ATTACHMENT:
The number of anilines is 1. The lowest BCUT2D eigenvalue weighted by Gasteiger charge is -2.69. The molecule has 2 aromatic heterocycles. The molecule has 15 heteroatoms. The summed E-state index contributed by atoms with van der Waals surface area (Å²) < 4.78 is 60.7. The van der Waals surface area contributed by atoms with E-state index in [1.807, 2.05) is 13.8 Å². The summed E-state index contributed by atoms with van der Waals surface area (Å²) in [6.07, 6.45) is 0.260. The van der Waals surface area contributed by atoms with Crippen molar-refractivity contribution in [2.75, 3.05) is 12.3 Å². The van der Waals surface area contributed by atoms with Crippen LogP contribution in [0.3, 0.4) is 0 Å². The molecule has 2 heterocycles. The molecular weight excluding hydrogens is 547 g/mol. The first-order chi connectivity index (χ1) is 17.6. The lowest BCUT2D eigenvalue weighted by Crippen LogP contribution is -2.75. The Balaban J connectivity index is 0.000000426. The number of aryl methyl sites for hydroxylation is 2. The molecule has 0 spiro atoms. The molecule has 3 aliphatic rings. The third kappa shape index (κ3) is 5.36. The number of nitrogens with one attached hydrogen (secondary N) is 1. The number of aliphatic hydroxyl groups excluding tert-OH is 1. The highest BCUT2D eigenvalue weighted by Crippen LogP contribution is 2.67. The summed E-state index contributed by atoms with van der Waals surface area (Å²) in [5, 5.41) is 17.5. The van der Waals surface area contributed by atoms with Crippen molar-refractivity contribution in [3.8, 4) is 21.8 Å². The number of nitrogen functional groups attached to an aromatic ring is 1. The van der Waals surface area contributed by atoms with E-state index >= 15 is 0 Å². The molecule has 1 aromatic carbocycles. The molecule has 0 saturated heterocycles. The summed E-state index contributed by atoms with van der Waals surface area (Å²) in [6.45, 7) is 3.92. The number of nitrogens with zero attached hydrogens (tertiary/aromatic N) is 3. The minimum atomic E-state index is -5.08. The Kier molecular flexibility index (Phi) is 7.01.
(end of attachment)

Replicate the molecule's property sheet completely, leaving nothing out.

The number of anilines is 1. The lowest BCUT2D eigenvalue weighted by Gasteiger charge is -2.69. The molecule has 2 aromatic heterocycles. The molecule has 15 heteroatoms. The summed E-state index contributed by atoms with van der Waals surface area (Å²) < 4.78 is 60.7. The van der Waals surface area contributed by atoms with E-state index in [1.807, 2.05) is 13.8 Å². The summed E-state index contributed by atoms with van der Waals surface area (Å²) in [6.07, 6.45) is 0.260. The van der Waals surface area contributed by atoms with Crippen molar-refractivity contribution in [2.75, 3.05) is 12.3 Å². The van der Waals surface area contributed by atoms with Crippen LogP contribution in [0.3, 0.4) is 0 Å². The molecule has 2 heterocycles. The molecular weight excluding hydrogens is 547 g/mol. The first-order chi connectivity index (χ1) is 17.6. The lowest BCUT2D eigenvalue weighted by Crippen LogP contribution is -2.75. The Balaban J connectivity index is 0.000000426. The number of aryl methyl sites for hydroxylation is 2. The molecule has 0 spiro atoms. The molecule has 3 aliphatic rings. The third kappa shape index (κ3) is 5.36. The number of nitrogens with one attached hydrogen (secondary N) is 1. The number of aliphatic hydroxyl groups excluding tert-OH is 1. The highest BCUT2D eigenvalue weighted by Crippen LogP contribution is 2.67. The summed E-state index contributed by atoms with van der Waals surface area (Å²) in [5, 5.41) is 17.5. The van der Waals surface area contributed by atoms with Crippen molar-refractivity contribution in [3.8, 4) is 21.8 Å². The number of nitrogen functional groups attached to an aromatic ring is 1. The van der Waals surface area contributed by atoms with E-state index >= 15 is 0 Å². The molecule has 1 aromatic carbocycles. The molecule has 0 saturated heterocycles. The summed E-state index contributed by atoms with van der Waals surface area (Å²) in [6.45, 7) is 3.92. The number of nitrogens with zero attached hydrogens (tertiary/aromatic N) is 3. The minimum atomic E-state index is -5.08. The Kier molecular flexibility index (Phi) is 7.01.